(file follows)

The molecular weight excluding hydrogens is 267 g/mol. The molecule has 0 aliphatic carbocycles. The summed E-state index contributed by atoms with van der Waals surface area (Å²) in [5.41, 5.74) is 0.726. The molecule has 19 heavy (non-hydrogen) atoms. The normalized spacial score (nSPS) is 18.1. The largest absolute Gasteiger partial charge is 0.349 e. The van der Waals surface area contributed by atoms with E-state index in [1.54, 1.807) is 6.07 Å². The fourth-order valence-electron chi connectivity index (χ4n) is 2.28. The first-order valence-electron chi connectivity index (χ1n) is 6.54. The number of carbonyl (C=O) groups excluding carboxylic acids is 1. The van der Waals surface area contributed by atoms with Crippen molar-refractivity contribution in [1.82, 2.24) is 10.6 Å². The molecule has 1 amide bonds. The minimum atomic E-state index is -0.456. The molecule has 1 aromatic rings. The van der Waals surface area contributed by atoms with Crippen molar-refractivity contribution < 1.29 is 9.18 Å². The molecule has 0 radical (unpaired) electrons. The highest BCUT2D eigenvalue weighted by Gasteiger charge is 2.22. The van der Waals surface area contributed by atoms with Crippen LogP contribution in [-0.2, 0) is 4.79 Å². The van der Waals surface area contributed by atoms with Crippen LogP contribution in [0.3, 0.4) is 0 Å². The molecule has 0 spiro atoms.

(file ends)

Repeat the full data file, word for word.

The molecular weight excluding hydrogens is 267 g/mol. The molecule has 0 aliphatic carbocycles. The summed E-state index contributed by atoms with van der Waals surface area (Å²) in [5.41, 5.74) is 0.726. The molecule has 19 heavy (non-hydrogen) atoms. The normalized spacial score (nSPS) is 18.1. The largest absolute Gasteiger partial charge is 0.349 e. The van der Waals surface area contributed by atoms with E-state index in [1.54, 1.807) is 6.07 Å². The fourth-order valence-electron chi connectivity index (χ4n) is 2.28. The first-order valence-electron chi connectivity index (χ1n) is 6.54. The number of carbonyl (C=O) groups excluding carboxylic acids is 1. The van der Waals surface area contributed by atoms with Crippen molar-refractivity contribution in [1.82, 2.24) is 10.6 Å². The molecule has 1 amide bonds. The minimum atomic E-state index is -0.456. The molecule has 1 aromatic rings. The van der Waals surface area contributed by atoms with Crippen molar-refractivity contribution < 1.29 is 9.18 Å². The molecule has 0 radical (unpaired) electrons. The highest BCUT2D eigenvalue weighted by Gasteiger charge is 2.22. The van der Waals surface area contributed by atoms with Crippen LogP contribution in [-0.2, 0) is 4.79 Å². The van der Waals surface area contributed by atoms with Crippen LogP contribution in [0.3, 0.4) is 0 Å². The molecule has 0 spiro atoms.